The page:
• Pulmonary embolism is a condition in which a blood clot in a vein (deep vein thrombosis) breaks off and travels to the heart and eventually the lung. A large blood clot can block the flow of blood into the left ventricle from the lungs and severely diminish the blood returning to the heart for pumping. Pulmonary embolism is a life-threatening emergency.
  • A slow heart rate (bradycardia) can decrease the amount of blood pumped by the heart. The resting heart rate for a healthy adult is between 60 and 100 beats/minute. Bradycardia (resting heart rates slower than 60 beats/minute) does not always cause low blood pressure. In fact, some highly trained athletes can have resting heart rates in the 40s and 50s (beats per minute) without any symptoms. (The slow heart rates are offset by more forceful contractions of the heart that pump more blood than in non-athletes.) But in many patients bradycardia can lead to low blood pressure, lightheadedness, dizziness, and even fainting.

Several common reasons for bradycardia include: 1) sick sinus syndrome, 2) heart block, and 3) drug toxicity. Many of these conditions occur in the elderly.

  1. Sick sinus syndrome: Sick sinus syndrome occurs when the diseased electrical system of the heart cannot generate signals fast enough to maintain a normal heart rate.
  2. Heart block: Heart block occurs when the specialized tissues that transmit electrical current in the heart are damaged by heart attacks, degeneration from atherosclerosis, and medications. Heart block prevents some or all of the electrical signals from reaching parts of the heart, and this prevents the heart from contracting as well as it otherwise would.
  3. Drug toxicity: Drugs such as digoxin (Lanoxin) or beta blockers for high blood pressure, can slow the transmission of electricity in the heart chemically and can cause bradycardia and hypotension (see section below "Medications that cause low blood pressure").
  • An abnormally fast heart rate (tachycardia) also can cause low blood pressure. The most common example of tachycardia causing low blood pressure is atrial fibrillation. Atrial fibrillation is a disorder of the heart characterized by rapid and irregular electrical discharges from the muscle of the heart causing the ventricles to contract irregularly and (usually) rapidly. The rapidly contracting ventricles do not have enough time to fill maximally with blood before the each contraction, and the amount of blood that is pumped decreases in spite of the faster heart rate. Other abnormally rapid heart rhythms such as ventricular tachycardia also can produce low blood pressure, sometimes even life-threatening shock.

Medications that cause low blood pressure

  • Medications such as calcium channel blockers, beta blockers, and digoxin (Lanoxin) can slow the rate at which the heart contracts. Some elderly people are extremely sensitive to these medications since they are more likely to have diseased hearts and electrical conduction tissues. In some individuals, the heart rate can become dangerously slow even with small doses of these medications.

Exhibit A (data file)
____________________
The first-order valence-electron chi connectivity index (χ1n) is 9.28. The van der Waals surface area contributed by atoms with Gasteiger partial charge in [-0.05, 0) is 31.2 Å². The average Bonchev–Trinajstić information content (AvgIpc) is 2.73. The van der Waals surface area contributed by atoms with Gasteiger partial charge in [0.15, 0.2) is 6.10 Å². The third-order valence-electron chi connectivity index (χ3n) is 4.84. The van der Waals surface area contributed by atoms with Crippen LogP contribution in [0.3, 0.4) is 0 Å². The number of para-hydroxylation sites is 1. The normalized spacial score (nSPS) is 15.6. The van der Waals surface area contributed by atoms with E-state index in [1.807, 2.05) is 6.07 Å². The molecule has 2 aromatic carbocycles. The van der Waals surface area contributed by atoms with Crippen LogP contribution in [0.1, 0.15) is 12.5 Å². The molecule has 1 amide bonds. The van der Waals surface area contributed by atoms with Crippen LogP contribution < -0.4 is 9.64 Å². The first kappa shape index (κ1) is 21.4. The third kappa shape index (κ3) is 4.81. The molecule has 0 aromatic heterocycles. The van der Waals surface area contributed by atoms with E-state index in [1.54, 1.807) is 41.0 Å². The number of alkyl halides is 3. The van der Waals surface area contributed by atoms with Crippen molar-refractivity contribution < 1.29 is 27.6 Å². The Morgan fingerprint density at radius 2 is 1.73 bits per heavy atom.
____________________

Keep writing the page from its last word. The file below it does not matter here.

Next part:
• Medications used in treating high blood pressure (such as ACE inhibitors, angiotensin receptor blockers, beta blockers, calcium channel blockers, and alpha-blockers) can excessively lower blood pressure and result in symptomatic low blood pressure especially among the elderly.
  • Water pills (diuretics) such as hydrochlorothiazide furosemide (Lasix) can decrease blood volume by causing excessive urination.

 

  • Medications used for treating depression, such as amitriptyline (Elavil), Parkinson's disease, such as levodopa-carbidopa (Sinemet), erectile dysfunction (impotence), such as sildenafil (Viagra), vardenafil (Levitra), and tadalafil (Cialis) when used in combination with nitroglycerine, can cause low blood pressure.

 

  • Alcohol and narcotics also can cause low blood pressure.

Other conditions that cause low blood pressure

  • Vasovagal reaction is a common condition in which a healthy person temporarily develops low blood pressure, slow heart rate, and sometimes fainting. A vasovagal reaction typically is brought on by emotions of fear or pain such as having blood drawn, starting an intravenous infusion, or by gastrointestinal upset. Vasovagal reactions are caused by activity of the involuntary (autonomic) nervous system, especially the vagus nerve, which releases hormones that slow the heart and widen the blood vessels. The vagus nerve also controls digestive tract function and senses activity in the digestive system. Thus, some people can have a vasovagal reaction from straining at a bowel movement or vomiting.
  • Postural (orthostatic) hypotension is a sudden drop in blood pressure when an individual stands up from a sitting, squatting, or supine (lying) position. When a person stands up, gravity causes blood to settle in the veins in the legs so that less blood returns to the heart for pumping, and, as a result, the blood pressure drops. The body normally responds automatically to the drop in blood pressure by increasing the rate at which the heart beats and by narrowing the veins to return more blood to the heart. In patients with postural hypotension, this compensating reflex fails to occur, resulting low blood pressure and its symptoms. Postural hypotension can occur in persons of all ages but is much more common among the elderly, especially in those on medications for high blood pressure and/or diuretics. Other causes of postural hypotension include dehydration, adrenal insufficiency (discussed later), prolonged bed rest, diabetes that has caused damage to the autonomic nerves, alcoholism with damage to the autonomic nerves, and certain rare neurological syndromes (for example, Shy-Drager syndrome) that damage the autonomic nerves.